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Man and machines: the tools that made your gun aren’t terribly important, except when selling a bill of goods.

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I don’t know if this qualifies as a rant, but I’m annoyed when a gun is advertised as being “built with [insert well known firearm brand] machinery.” Depending on the gun being peddled, you’ll hear Colt machinery, S&W machinery, even Beretta machinery.

It’s horse excrement.

Colt doesn’t make machinery, and neither does S&W. The machines they use are produced by machine tool manufacturers; in the old days, before we allowed our basic manufacturing capabilities to be decimated, that would have been companies ...

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A revolver chambered in .40 S&W? Why?

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Someone emailed and asked about the new Charter Arms Pit Bull revolver chambering .40S&W without the need for moonclips. My reply: “Ummm, OK. Why?”

As I see it, the only compelling reason to use autoloading cartridges in revolvers is because they require moonclips, making for blazing fast reloads. I suppose there might be some argument for the fellow who owns a .40 autoloader and wants a revolver to play with without the bother of stocking two kinds of ...

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People say “I need a gun-friendly lawyer.” I’m not so sure they do.

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While easting my lunch yesterday I decided to do a little surfing. I bounced around a bit, watched a couple of YouTube videos, and ended up doing something I always regret: checking out some of the more popular gun forums. Why ‘regret’? Because they usually make my head hurt; inanity does that to me.

Yesterday’s was a thread with the title “I need a gun-friendly lawyer.” The writer goes on to say that he needs to find one in his area ...

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RFID, PR, and SHTF: are the feds really implanting tracking chips in your guns?

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You’ve probably heard about the flap MKS Distributing caused last week. MKS, a former promoter of Charter Arms, is the primary distributor for Chiappa guns – including the Rhino revolver.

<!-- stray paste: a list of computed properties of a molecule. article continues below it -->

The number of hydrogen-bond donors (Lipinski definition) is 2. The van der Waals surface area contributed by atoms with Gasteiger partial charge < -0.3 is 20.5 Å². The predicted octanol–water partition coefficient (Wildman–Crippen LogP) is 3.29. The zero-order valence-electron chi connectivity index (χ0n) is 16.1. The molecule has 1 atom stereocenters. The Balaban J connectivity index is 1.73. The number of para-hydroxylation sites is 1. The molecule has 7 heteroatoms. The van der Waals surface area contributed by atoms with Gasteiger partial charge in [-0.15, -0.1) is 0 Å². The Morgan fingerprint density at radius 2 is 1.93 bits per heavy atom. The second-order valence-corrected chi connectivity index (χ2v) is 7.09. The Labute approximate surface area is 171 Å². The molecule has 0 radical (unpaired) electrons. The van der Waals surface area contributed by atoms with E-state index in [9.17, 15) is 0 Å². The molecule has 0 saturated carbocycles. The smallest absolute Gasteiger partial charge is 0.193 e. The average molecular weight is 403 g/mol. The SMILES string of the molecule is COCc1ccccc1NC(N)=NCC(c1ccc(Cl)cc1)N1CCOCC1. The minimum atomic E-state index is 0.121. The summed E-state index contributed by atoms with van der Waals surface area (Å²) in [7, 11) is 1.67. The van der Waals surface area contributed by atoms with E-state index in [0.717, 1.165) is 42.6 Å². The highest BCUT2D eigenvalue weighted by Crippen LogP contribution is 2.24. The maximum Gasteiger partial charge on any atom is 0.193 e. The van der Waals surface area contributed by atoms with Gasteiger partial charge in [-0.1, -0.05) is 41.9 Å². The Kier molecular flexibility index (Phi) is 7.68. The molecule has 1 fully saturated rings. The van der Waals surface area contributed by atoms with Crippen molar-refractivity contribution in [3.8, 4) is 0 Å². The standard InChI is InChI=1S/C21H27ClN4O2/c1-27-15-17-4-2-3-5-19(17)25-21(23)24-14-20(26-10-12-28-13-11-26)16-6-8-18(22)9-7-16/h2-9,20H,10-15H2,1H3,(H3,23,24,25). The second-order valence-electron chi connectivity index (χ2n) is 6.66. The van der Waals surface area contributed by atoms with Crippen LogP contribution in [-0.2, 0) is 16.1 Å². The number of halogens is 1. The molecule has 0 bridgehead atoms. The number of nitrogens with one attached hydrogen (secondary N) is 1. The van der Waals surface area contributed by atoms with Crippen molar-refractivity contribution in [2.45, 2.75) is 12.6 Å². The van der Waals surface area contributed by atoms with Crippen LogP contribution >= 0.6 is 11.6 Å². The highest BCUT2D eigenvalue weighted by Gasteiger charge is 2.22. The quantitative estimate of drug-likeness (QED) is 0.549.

Chiappa disclosed that starting in 2012 all their guns would carry an RFID chip. The chip is attached at the time of manufacture, and presumably contains information such as the gun’s serial number, place of origin, lot number, and that sort of thing. Because it’s applied at the factory, it can’t ...

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Big news. REALLY BIG news! I’ve written my first book!

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Mark your calendars: in late October, Gun Digest Books will release a brand new title: The Gun Digest Book of the Revolverwritten by yours truly!

That’s right, I’ve finally written my first book, and it’s a doozy. With 240 pages and over 200 illustrations (all mine, except for the cover photo) it’s a general guide to the world of the double action revolver. It covers all kinds of things a revolver shooter needs to know: how ...

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FRIDAY SURPRISE: Another musician I admire – Claudio Roditi.

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I haven’t talked much about music lately, despite it being an important part of life — not just mine, but everyone’s. It’s because of the importance of music to our social and intellectual development that I despair for the musical literacy of our country; American Idol has conditioned the population to consume the musical equivalent of fast food, substituting quantity and glitz for quality and interpretative insight. (It’s sad when a vocalist vying for national attention can’t sing in tune, ...